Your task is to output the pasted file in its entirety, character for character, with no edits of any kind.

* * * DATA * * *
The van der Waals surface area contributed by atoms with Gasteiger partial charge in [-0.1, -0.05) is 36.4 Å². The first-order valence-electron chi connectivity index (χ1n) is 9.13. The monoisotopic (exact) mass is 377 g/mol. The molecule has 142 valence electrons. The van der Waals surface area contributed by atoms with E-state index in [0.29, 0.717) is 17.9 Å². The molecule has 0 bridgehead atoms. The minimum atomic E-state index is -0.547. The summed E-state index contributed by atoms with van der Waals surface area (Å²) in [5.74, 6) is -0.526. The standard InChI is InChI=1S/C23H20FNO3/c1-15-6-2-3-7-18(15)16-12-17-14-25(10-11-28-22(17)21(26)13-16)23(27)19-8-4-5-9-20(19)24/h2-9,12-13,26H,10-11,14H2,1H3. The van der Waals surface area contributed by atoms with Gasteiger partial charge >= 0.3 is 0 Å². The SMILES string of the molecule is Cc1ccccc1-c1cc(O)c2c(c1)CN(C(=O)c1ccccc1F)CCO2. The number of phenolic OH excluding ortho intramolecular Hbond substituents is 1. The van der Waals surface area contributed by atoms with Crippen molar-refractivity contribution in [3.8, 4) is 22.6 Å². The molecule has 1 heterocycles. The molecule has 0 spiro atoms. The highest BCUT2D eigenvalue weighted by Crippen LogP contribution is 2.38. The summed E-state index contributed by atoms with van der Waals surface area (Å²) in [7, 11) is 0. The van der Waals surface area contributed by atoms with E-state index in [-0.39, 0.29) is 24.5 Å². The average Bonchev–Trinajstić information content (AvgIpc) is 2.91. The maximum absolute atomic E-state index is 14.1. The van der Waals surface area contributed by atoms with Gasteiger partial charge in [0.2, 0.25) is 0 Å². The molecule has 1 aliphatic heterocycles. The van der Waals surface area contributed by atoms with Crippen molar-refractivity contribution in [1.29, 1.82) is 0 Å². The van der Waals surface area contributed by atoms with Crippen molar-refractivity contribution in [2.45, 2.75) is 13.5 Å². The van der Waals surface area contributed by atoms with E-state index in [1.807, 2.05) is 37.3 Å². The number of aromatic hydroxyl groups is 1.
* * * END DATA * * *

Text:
The van der Waals surface area contributed by atoms with Gasteiger partial charge in [-0.1, -0.05) is 36.4 Å². The first-order valence-electron chi connectivity index (χ1n) is 9.13. The monoisotopic (exact) mass is 377 g/mol. The molecule has 142 valence electrons. The van der Waals surface area contributed by atoms with E-state index in [0.29, 0.717) is 17.9 Å². The molecule has 0 bridgehead atoms. The minimum atomic E-state index is -0.547. The summed E-state index contributed by atoms with van der Waals surface area (Å²) in [5.74, 6) is -0.526. The standard InChI is InChI=1S/C23H20FNO3/c1-15-6-2-3-7-18(15)16-12-17-14-25(10-11-28-22(17)21(26)13-16)23(27)19-8-4-5-9-20(19)24/h2-9,12-13,26H,10-11,14H2,1H3. The van der Waals surface area contributed by atoms with Gasteiger partial charge >= 0.3 is 0 Å². The SMILES string of the molecule is Cc1ccccc1-c1cc(O)c2c(c1)CN(C(=O)c1ccccc1F)CCO2. The number of phenolic OH excluding ortho intramolecular Hbond substituents is 1. The van der Waals surface area contributed by atoms with Crippen molar-refractivity contribution in [3.8, 4) is 22.6 Å². The molecule has 1 heterocycles. The molecule has 0 spiro atoms. The highest BCUT2D eigenvalue weighted by Crippen LogP contribution is 2.38. The summed E-state index contributed by atoms with van der Waals surface area (Å²) in [7, 11) is 0. The van der Waals surface area contributed by atoms with E-state index in [-0.39, 0.29) is 24.5 Å². The average Bonchev–Trinajstić information content (AvgIpc) is 2.91. The maximum absolute atomic E-state index is 14.1. The van der Waals surface area contributed by atoms with Gasteiger partial charge in [0.2, 0.25) is 0 Å². The molecule has 1 aliphatic heterocycles. The van der Waals surface area contributed by atoms with Crippen molar-refractivity contribution in [1.29, 1.82) is 0 Å². The van der Waals surface area contributed by atoms with Crippen molar-refractivity contribution in [2.45, 2.75) is 13.5 Å². The van der Waals surface area contributed by atoms with E-state index in [1.807, 2.05) is 37.3 Å². The number of aromatic hydroxyl groups is 1.